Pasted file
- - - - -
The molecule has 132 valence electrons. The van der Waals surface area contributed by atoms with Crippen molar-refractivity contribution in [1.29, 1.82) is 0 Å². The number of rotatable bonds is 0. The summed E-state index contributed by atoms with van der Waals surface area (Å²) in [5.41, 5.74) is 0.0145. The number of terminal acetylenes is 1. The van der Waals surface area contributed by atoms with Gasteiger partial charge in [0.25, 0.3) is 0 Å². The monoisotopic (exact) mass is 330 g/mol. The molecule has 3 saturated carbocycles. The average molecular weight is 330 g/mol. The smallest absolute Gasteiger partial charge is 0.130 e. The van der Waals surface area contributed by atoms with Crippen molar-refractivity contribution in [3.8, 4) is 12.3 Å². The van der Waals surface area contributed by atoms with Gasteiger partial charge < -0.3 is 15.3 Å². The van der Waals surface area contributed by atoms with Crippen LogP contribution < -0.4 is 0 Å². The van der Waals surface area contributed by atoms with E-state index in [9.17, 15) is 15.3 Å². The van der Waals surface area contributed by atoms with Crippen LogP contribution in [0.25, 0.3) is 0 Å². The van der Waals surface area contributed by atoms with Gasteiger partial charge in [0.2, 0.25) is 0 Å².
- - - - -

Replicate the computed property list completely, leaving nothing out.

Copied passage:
The molecule has 132 valence electrons. The van der Waals surface area contributed by atoms with Crippen molar-refractivity contribution in [1.29, 1.82) is 0 Å². The number of rotatable bonds is 0. The summed E-state index contributed by atoms with van der Waals surface area (Å²) in [5.41, 5.74) is 0.0145. The number of terminal acetylenes is 1. The van der Waals surface area contributed by atoms with Gasteiger partial charge in [0.25, 0.3) is 0 Å². The monoisotopic (exact) mass is 330 g/mol. The molecule has 3 saturated carbocycles. The average molecular weight is 330 g/mol. The smallest absolute Gasteiger partial charge is 0.130 e. The van der Waals surface area contributed by atoms with Crippen molar-refractivity contribution in [3.8, 4) is 12.3 Å². The van der Waals surface area contributed by atoms with Gasteiger partial charge < -0.3 is 15.3 Å². The van der Waals surface area contributed by atoms with Crippen LogP contribution < -0.4 is 0 Å². The van der Waals surface area contributed by atoms with E-state index in [9.17, 15) is 15.3 Å². The van der Waals surface area contributed by atoms with Crippen LogP contribution in [0.25, 0.3) is 0 Å². The van der Waals surface area contributed by atoms with Gasteiger partial charge in [0.2, 0.25) is 0 Å².